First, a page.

by Abrahm Lustgarten
Tucked inside the Senate bill aimed at cracking down on oil drillers after the Gulf spill is a long-sought measure to protect groundwater from natural gas drilling.
The bill, called The Clean Energy Jobs and Oil Company Accountability Act, would require that drilling companies make public a complete list of chemicals injected underground in proprietary formulas to break up rock deep underground and extract natural gas, a process called hydraulic fracturing.
It would not, however, reverse the exemption that prohibits the Environmental Protection Agency from regulating the fracturing process like other forms of underground injection, another important regulatory change that was initially proposed in House and Senate bills last June along with the chemical disclosure.
That bill, called the Frac Act, was sponsored by Sen. Bob Casey, D-Pa., who pushed for its inclusion in the accountability bill now being considered.
(See flaming Splashdown sidebar at left. Write letters now!)
"Proper regulation is another essential element in protecting drinking water and public health. That is a battle that we still need to fight," Casey told ProPublica in an e-mail. But he emphasized that disclosing the chemical names "is an important step toward informing the public and building accountability for oil and gas companies."
A push for disclosure and stricter regulation of the fracturing process began in earnest last year after a series of articles by ProPublica reported more than a thousand cases of ground and surface water contamination in drilling areas where the process was being used. The articles examined drilling records in more than seven states, and found both a consistent pattern of water contamination in drilling areas, and a gap in scientific knowledge about the way hydraulic fracturing affects underground layers of rock and aquifers.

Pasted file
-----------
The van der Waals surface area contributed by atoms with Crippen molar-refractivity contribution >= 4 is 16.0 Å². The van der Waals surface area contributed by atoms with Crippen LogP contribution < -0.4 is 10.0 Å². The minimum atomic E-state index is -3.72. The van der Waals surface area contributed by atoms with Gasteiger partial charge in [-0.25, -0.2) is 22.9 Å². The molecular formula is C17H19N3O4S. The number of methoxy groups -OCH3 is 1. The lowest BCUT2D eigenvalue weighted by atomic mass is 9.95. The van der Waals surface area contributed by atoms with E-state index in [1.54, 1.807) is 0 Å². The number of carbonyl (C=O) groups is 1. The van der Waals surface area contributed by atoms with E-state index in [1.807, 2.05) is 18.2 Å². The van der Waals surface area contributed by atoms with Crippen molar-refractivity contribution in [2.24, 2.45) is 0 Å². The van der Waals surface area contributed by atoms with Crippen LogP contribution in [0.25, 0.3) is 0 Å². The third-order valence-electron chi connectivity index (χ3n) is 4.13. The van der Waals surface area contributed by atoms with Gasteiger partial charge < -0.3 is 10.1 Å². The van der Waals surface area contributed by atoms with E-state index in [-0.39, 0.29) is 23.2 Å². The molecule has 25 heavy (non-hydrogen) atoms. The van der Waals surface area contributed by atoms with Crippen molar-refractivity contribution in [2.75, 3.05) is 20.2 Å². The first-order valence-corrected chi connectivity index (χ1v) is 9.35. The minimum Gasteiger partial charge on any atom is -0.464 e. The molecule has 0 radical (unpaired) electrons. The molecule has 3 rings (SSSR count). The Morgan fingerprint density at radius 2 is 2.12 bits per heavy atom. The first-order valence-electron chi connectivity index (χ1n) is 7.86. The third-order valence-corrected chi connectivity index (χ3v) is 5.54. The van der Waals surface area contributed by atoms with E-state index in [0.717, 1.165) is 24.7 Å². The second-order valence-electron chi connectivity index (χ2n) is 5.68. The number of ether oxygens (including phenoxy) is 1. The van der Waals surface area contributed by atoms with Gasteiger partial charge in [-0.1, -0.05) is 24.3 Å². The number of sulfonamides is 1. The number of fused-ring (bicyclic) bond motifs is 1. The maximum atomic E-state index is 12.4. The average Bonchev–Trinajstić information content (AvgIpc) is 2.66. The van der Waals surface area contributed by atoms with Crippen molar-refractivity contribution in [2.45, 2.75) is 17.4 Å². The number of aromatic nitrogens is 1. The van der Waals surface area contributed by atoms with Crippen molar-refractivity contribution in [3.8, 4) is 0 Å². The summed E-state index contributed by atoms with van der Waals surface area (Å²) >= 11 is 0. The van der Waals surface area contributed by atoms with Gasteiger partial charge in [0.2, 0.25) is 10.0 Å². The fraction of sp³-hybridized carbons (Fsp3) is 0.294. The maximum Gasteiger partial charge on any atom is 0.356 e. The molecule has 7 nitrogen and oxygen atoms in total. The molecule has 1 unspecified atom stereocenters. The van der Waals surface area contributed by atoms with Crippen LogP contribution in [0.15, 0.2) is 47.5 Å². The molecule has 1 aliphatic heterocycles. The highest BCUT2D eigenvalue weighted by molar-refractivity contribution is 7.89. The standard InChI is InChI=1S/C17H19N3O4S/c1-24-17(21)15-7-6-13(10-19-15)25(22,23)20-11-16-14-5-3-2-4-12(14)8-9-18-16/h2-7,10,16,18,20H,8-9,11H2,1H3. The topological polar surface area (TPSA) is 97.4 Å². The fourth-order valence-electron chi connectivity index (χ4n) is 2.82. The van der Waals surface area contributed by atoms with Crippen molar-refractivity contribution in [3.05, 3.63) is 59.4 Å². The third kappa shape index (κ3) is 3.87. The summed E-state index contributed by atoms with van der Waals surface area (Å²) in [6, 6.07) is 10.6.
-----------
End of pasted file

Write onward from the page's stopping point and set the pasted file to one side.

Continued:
Problems were severe in Casey's home state, where fast-paced development of the Marcellus Shale natural gas deposit quickly led to dozens of reports of drinking water well contamination in places where hydraulic fracturing had been employed. Residents reported flammable tap water, and state investigations found that methane had seeped into water supplies underground as a result of the drilling activity.
Investigating the cause of such incidents has been difficult in part because the EPA does not have the jurisdiction to regulate fracturing the way it does other injection processes, and because the chemical makeup of the fracturing fluids has been guarded as a trade secret.
Several states, including New York, Colorado and Wyoming, have recently passed disclosure laws of their own, and industry representatives have begun to support the notion. But the language of the Senate bill is the most specific, and would apply to all of the states where oil and gas is produced.
The disclosure proposed today would still allow companies to withhold the exact recipes they use, meaning they wouldn't have to disclose the concentrations to the public. But they would -- in case of emergencies -- be required to share that information on a confidential basis with doctors and hospitals responding to an accident.
It's not clear how far the bill will get in the face of Republican opposition. Sen. Harry Reid, D-Nev., who added the disclosure component to the accountability bill, has said he hoped to bring the bill to a vote next week. Even if it passes, it will need to be reconciled with a House version that does not include the fracturing disclosure language.